5 Telcos Get a Shot at $20B in Government Contracts

The U.S. General Services Administration (GSA) has announced the winners of is second largest contract to provide next-generation telecom services to federal agencies: AT&T, Level 3 Communications, Qwest Communications, Sprint Nextel and Verizon.

The five companies all have the right to compete for Networx Enterprise contracts from 135 federal agencies looking to update or enhance their telecom-related services with voice, IP, wireless, satellite and IP-centric services.

In late March, the GSA awarded a similar though more expansive contract called “Networx Universal,” which is designed to help the federal agencies located around the world across 191 countries. The GSA estimates that the Networx program of contracts is worth US$20 billion over 10 years.

That time around, the GSA awarded rights to bid on Networx Universal contracts to AT&T, Qwest and Verizon — snubbing Sprint, which previously has held numerous federal telecom contracts. With Networx Enterprise, however, Sprint gets a chance.

“For Sprint, it (the contract) keeps them in the game, and for Level 3, it puts them in the big leagues,” Warren Suss, a federal analyst-consultant for Suss Consulting, told the E-Commerce Times.

Fewer Requirements

Networx Enterprise, in comparison with Networx Universal, doesn’t require the telecom companies to provide as many services and it reduces the geographic requirements. Agencies that don’t need worldwide coverage, for example, should be able to choose from more cost-effective, contract-based offerings from Enterprise.

One example of the advanced IP capabilities available from Networx contractors is MPLS (multi-protocol label switching), which provides more flexibility to divert and route high priority traffic around link failures, congestion and bottlenecks, GSA says.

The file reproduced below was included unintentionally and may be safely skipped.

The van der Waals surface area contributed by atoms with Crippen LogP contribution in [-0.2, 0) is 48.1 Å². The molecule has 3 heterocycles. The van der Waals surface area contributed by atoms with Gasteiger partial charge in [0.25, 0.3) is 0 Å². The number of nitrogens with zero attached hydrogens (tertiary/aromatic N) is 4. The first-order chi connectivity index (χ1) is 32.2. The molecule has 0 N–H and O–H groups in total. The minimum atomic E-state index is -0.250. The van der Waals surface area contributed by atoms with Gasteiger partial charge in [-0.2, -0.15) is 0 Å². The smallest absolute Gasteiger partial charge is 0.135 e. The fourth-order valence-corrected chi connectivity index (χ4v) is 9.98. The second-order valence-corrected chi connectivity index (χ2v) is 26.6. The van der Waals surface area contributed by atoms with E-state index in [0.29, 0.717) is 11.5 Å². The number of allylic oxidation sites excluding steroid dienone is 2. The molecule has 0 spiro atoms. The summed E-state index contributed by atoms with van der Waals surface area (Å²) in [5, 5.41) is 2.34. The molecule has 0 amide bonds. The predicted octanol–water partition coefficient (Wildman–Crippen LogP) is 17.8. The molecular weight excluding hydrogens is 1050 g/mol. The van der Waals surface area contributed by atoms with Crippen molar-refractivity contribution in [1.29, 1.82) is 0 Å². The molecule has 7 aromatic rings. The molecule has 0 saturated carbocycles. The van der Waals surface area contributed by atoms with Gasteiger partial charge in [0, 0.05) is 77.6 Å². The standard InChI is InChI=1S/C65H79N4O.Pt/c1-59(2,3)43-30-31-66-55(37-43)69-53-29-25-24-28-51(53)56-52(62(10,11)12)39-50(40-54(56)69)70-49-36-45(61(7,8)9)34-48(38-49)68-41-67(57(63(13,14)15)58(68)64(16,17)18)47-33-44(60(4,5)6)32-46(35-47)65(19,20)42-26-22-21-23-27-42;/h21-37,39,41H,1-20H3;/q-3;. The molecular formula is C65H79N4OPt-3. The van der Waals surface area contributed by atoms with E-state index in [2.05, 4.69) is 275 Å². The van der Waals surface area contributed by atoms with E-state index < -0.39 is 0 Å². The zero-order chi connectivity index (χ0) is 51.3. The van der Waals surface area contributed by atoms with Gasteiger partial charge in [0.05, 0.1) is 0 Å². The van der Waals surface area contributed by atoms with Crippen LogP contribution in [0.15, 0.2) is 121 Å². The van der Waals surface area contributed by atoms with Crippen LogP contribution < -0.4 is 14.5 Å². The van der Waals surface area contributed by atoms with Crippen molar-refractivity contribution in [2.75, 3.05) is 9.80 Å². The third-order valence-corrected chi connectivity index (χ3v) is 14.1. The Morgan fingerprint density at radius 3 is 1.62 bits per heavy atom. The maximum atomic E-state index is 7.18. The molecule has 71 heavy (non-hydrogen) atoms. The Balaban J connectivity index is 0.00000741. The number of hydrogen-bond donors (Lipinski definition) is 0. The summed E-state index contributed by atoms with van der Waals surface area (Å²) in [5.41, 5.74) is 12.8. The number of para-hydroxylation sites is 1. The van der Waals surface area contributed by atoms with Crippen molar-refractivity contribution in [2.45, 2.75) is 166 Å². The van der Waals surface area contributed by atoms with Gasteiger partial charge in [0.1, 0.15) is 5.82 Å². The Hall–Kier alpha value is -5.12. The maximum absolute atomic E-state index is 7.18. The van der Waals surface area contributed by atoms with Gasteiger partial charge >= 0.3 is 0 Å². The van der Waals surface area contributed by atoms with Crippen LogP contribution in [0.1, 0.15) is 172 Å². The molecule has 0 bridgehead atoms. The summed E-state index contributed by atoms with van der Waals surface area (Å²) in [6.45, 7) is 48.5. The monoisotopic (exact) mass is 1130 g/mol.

Universal or Enterprise?

Both contracts offer some overlapping services, which means federal agencies will have the opportunity to choose from all five telecom providers.

“I believe many agencies will use Universal to address their core requirements and then may use Enterprise to address emerging and niche service requirements,” Suss said. “The Universal vehicle includes a lot of legacy services like frame relay — services that are still in use but are not being promoted by everyone, including Sprint and Level 3.”

“If an agency is going to use Enterprise,” he added, “it’s probably going to be occasions where they want a forklift upgrade of their IP network and want to put everything on their new IP network at the same time. Even the agencies that want to do that have the option of using Universal, because that includes all of the Enterprise services as well.”

Impact on Regular Biz

For organizations that aren’t federal agencies, will the massive Networx contracts have the potential to affect commercial business pricing and availability of next-generation telecom services?

“The Networx contracts are a showcase … a front window. When you walk down the street, you want to put the best, shiniest shoes in the front window and attract the attention of the buyers, and that’s what this is. It’s a showcase for these companies to offer services that everyone can watch and follow and then say, ‘I want,'” Jeff Kagan, a telecommunications industry analyst, told the E-Commerce Times.

“Will it have an effect on price? I don’t know. It’ll just bring it out to the forefront. There are so many services that are out today, most customers just get lost, and that’s where marketing and advertising come in — and that’s where these contracts will come in,” he added.

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